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FAQs About the Sea Shanty
Here are some frequently asked questions with answers about the sea shanty and its history.
What are sea shanties?
Sea shanties also spelled sea chanties, are a type of work song sung by sailors during the 19th century. The songs go back to the mid-1400s and the days of the old, tall sailing ships. The shanties were usually sung to accompany the rhythmical labor aboard merchant sailing ships.
What is the appeal of sea shanties?
It brings in many people to sing, and you don’t have to be all that accomplished of a singer to join in the fun. It’s community-based. A good lead singer can carry the group, and the melodies are memorable. A sea shanty connects people. Perhaps, that is the reason in these current times that the tunes are so popular.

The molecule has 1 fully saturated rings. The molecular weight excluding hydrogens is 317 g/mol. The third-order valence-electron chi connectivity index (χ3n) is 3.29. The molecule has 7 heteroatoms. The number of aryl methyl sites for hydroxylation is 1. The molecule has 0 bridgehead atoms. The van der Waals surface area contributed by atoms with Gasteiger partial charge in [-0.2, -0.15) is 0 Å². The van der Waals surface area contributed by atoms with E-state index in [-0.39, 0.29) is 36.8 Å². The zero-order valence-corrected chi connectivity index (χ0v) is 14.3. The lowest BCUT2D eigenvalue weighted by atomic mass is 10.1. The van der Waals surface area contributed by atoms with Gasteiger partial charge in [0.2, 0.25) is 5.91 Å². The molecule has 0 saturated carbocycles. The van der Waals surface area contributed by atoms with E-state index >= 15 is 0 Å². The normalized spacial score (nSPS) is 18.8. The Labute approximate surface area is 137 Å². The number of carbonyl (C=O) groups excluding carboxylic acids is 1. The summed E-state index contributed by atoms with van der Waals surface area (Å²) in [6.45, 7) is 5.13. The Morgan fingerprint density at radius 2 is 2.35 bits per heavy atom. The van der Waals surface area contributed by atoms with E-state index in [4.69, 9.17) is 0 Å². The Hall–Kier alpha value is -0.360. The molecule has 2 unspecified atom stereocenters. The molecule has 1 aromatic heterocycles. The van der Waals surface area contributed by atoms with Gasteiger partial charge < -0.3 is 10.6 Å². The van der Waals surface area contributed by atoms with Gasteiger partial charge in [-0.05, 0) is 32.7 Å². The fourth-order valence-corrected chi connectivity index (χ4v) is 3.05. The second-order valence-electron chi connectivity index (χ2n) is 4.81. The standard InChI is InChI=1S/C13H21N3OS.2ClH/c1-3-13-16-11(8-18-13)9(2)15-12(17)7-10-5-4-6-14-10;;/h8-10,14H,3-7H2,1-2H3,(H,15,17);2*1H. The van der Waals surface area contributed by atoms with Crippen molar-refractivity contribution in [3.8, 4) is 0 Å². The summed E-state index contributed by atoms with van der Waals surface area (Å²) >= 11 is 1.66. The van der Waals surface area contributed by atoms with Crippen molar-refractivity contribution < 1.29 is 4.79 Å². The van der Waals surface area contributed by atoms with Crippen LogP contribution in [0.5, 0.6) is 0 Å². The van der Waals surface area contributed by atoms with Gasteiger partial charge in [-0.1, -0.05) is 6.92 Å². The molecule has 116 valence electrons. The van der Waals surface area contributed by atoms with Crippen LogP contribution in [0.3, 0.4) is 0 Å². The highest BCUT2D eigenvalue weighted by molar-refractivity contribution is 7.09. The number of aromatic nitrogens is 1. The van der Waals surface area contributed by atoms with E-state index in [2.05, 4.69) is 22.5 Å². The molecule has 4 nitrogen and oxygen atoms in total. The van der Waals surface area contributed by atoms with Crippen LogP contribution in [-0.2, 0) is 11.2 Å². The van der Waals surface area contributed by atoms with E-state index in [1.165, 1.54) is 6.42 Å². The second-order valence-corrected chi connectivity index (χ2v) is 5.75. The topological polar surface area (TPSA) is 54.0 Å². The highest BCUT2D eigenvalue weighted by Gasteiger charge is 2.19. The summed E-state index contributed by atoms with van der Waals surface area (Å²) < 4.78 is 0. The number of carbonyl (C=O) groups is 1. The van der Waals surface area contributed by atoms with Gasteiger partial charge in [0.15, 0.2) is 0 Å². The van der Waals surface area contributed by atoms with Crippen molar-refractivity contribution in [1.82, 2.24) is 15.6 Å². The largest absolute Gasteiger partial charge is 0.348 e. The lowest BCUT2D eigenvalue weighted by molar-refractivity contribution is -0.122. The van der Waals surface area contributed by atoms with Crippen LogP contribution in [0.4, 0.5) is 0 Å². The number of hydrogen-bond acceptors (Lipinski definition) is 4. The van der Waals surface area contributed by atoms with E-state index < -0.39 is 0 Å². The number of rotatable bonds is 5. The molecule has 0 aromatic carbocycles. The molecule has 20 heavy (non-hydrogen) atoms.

Many believe the popularity of pirate movies and video games has driven interest in the genre. The songs do not require any special vocal or musical training to sing. People sticking together during rough times is the core theme of many of these shanties. Pods of people sang these songs on the sea. Perhaps it only makes sense that they’d appeal to folks who are living in pods in their homes now.
Some believe that the songs speak to people’s desire to travel the seas and see different countries with the current travel restrictions.
Sea Shanties Meme
Who is Nathan Evans?
Nathan brought sea shanties front and center after posting several on TikTok in July of 2020. He is 26 years old and hails from Airdrie, Scotland.
He recently signed a record deal with Polydor Records and quit his job as a postman. Evans’ rendition of the Wellerman reached number one on the UK charts. Not bad for a former letter carrier.
Evans believes his accent adds to the songs. We’d concur with that assessment. In mid-January, Nathan realized he had to quit his postal work and move full-time into the singing world.
We hope you enjoyed our deep dive into sea shanties.
Mike is the co-founder and editor of ListCaboodle.